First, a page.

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5 of Crowns - Caliban

Dramatis Personae: Caliban; Trinculo; Stephano.

Text & Context: The Tempest is a forced dialogue between nature and art, civilization and the pastoral, Utopia and Arcadia, the political and the ideal. Caliban is caught somewhere in between. Prospero's pet, Caliban's tutoring is abruptly stopped when he expresses natural sexual desire for Miranda. Sex is an aspect and function of life on earth, highly regulated and hypocritically addressed in civilized society. In this, with his patient relocation of wood, the almost comically limp Ferdinand is Caliban's antithesis. 

 The buffoonery of Trinculo and Stephano and the business about the 4-legged monster strike modern viewers as decidedly unfunny, but the comedic poverty here is intended. The drunken butler-come-pretender and the dim-witted clown and would-be impresario are no nurse of Juliet's nor doorman of Macbeth's, they represent the poverty of society, the underbelly of social order. It is the earthy Caliban who elevates these scoundrels to god and lord and who conspires to murder Prospero and set Stephano up as king. But as we see, when the time comes, Stephano and Trinculo are easily duped by the glistering trappings of civilization; their gulling but the acting out of their vain and base innards. In this they are lower-key versions of their upper-class kinsmen, Sebastian and Antonio. Caliban, for his part, keeps his eye on the greater political picture, but it's in his original pursuit of a kinder master that his part-education and part-intuition fail him.


 At the end of The Tempest, Caliban's fate remains unclear. Does he return with the others to civilized Milan or re-inherit his island?  Can his betterment mean anything other than detriment? And if he stays, alone, like a domesticated animal reintroduced into the wild, what might his liberation mean?

Subtext: As Ariel represents the Poetic muse as seen in The World card, and Prospero signifies the author as shown on The Magican, Caliban is symbolic of the apprentice hack work de Vere did with fellow writers at Fisher's Folly, for the Queen her Queen's Men, and the often highly abridged plays performed on public stage - "clapper-clawed with the palms of the vulgar" as T&C has it. Many of the plays written for the national theater troupe The Queen's Men were revised, elaborated, and brought to maturity by Oxford over years; these include King Leir, The Famous Histories of Henry the Fifth, The Troublesome Reign of King John, and Richard III. At Fisher's Folly, Oxford collaborated with Lyly, Munday, Lodge, Greene, and others, which Trinculo tauntingly alludes to: "he smells like a fish; a very ancient and fish- like smell; a kind of not of the newest." With his dreams of making "pieces of silver" [a la Judas Iscariot] back in England from public showings of CalibanTrinculo himself is a satire on theater impresarios such as Henslowe and Evans. This is why he and Stephano are waylaid by a simple wardrobe of costumes.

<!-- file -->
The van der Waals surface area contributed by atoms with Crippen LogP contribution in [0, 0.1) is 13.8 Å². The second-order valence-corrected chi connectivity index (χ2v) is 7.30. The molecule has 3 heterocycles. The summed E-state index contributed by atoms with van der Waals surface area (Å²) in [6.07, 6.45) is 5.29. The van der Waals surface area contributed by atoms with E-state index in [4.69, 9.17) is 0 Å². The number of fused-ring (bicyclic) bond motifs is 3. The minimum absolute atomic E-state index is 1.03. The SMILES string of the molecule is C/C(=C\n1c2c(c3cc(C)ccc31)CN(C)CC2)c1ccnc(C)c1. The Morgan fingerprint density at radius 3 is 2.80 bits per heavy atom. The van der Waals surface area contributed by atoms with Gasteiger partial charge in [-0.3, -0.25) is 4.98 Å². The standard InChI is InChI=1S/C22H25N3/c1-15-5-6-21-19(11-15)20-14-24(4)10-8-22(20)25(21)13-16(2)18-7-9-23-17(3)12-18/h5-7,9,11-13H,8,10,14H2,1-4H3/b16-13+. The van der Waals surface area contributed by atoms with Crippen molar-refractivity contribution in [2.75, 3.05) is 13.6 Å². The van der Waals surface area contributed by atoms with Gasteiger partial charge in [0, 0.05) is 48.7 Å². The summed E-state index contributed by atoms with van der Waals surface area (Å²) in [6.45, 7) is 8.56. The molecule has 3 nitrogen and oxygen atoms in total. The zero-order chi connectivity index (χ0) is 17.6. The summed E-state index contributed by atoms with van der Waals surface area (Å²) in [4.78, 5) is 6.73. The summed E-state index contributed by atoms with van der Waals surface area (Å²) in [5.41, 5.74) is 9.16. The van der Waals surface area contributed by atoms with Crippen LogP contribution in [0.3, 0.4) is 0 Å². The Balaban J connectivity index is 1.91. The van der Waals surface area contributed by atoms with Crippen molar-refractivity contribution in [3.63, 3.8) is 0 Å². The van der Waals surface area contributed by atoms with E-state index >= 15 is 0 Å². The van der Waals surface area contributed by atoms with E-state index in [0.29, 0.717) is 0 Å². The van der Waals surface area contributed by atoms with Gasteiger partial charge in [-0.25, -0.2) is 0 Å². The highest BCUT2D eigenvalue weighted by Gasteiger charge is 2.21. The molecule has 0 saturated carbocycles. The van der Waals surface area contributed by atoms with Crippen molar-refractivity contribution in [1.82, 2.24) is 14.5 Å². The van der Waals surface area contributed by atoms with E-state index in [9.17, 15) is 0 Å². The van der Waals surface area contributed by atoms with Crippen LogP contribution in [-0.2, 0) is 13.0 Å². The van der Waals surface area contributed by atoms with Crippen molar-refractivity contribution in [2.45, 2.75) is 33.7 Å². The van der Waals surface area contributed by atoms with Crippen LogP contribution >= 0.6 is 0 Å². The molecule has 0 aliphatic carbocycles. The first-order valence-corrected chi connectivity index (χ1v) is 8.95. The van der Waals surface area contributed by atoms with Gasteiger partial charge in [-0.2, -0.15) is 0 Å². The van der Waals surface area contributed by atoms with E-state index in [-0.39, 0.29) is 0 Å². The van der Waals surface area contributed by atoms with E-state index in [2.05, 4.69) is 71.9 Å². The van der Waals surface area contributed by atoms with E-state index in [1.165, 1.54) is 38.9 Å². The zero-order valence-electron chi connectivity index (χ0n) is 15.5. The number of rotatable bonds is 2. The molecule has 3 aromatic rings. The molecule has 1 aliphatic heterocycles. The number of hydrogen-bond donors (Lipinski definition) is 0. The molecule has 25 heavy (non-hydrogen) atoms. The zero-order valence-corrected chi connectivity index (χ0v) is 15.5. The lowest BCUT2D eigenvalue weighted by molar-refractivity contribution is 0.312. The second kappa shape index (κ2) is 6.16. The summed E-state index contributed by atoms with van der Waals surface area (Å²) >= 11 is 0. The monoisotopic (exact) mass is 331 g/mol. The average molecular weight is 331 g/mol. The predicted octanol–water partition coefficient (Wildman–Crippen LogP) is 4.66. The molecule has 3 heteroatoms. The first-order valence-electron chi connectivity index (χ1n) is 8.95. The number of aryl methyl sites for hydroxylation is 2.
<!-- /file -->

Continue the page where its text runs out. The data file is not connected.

"This thing of darkness I acknowledge mine" Prospero admits of Caliban. In his mother Sycorax then, who locked away the muse Ariel in a pine, can be seen the Queen of The Queen's Men. Like Queen Dido, also from Tunisia, originally Queen Elissa from Tyre, whose husband - murdered by her brother Pygmalion - was named Sychaeus, and who mapped out her empire with an ox hide and in founding her capital excavated an ox-head. Sycorax, it will be recalled, worshiped the god Setabos - bos, Latin for "ox" - and Caliban is called a moon-calf five times. 


 In the end, Caliban will stay on the island, as will The Tempest's other characters. For this island, part New World Patagonia, part Caribbean Bermoothes, part Mediterranean island Vulcano, is all Old World England. Caliban, as the grunt work, will stay, while Caliban and  the rest of the cast will canvas the world. 

Intertext: The Magician I Prospero; The World XXI The Globe.

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